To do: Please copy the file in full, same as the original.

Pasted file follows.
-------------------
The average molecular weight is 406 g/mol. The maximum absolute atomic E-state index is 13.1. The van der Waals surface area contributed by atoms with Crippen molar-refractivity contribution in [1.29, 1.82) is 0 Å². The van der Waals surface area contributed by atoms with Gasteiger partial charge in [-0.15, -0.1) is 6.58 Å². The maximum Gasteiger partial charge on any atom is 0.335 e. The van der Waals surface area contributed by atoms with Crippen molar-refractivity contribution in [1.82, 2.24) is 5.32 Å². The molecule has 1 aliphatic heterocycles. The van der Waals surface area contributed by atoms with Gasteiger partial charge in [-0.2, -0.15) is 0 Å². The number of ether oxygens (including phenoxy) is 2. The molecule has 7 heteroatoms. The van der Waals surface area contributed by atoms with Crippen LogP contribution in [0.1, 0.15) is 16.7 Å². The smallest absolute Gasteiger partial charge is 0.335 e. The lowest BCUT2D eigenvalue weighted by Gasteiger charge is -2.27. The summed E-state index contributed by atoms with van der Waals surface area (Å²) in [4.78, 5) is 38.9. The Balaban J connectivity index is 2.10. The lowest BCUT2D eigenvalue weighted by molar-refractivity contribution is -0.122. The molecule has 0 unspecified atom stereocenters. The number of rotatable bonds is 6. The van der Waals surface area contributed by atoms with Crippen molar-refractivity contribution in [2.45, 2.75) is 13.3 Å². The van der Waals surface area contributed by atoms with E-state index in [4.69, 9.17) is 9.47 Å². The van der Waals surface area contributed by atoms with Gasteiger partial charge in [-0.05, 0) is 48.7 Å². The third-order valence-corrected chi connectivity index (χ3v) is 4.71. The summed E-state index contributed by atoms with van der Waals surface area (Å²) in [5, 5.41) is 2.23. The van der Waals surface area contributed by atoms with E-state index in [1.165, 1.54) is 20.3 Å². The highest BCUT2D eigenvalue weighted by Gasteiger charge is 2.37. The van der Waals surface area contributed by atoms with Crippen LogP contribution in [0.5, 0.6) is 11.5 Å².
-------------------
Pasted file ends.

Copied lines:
The average molecular weight is 406 g/mol. The maximum absolute atomic E-state index is 13.1. The van der Waals surface area contributed by atoms with Crippen molar-refractivity contribution in [1.29, 1.82) is 0 Å². The van der Waals surface area contributed by atoms with Gasteiger partial charge in [-0.15, -0.1) is 6.58 Å². The maximum Gasteiger partial charge on any atom is 0.335 e. The van der Waals surface area contributed by atoms with Crippen molar-refractivity contribution in [1.82, 2.24) is 5.32 Å². The molecule has 1 aliphatic heterocycles. The van der Waals surface area contributed by atoms with Gasteiger partial charge in [-0.2, -0.15) is 0 Å². The number of ether oxygens (including phenoxy) is 2. The molecule has 7 heteroatoms. The van der Waals surface area contributed by atoms with Crippen LogP contribution in [0.1, 0.15) is 16.7 Å². The smallest absolute Gasteiger partial charge is 0.335 e. The lowest BCUT2D eigenvalue weighted by Gasteiger charge is -2.27. The summed E-state index contributed by atoms with van der Waals surface area (Å²) in [4.78, 5) is 38.9. The Balaban J connectivity index is 2.10. The lowest BCUT2D eigenvalue weighted by molar-refractivity contribution is -0.122. The molecule has 0 unspecified atom stereocenters. The number of rotatable bonds is 6. The van der Waals surface area contributed by atoms with Crippen molar-refractivity contribution in [2.45, 2.75) is 13.3 Å². The van der Waals surface area contributed by atoms with E-state index in [4.69, 9.17) is 9.47 Å². The van der Waals surface area contributed by atoms with Gasteiger partial charge in [-0.05, 0) is 48.7 Å². The third-order valence-corrected chi connectivity index (χ3v) is 4.71. The summed E-state index contributed by atoms with van der Waals surface area (Å²) in [5, 5.41) is 2.23. The van der Waals surface area contributed by atoms with E-state index in [1.165, 1.54) is 20.3 Å². The highest BCUT2D eigenvalue weighted by Gasteiger charge is 2.37. The van der Waals surface area contributed by atoms with Crippen LogP contribution in [0.5, 0.6) is 11.5 Å².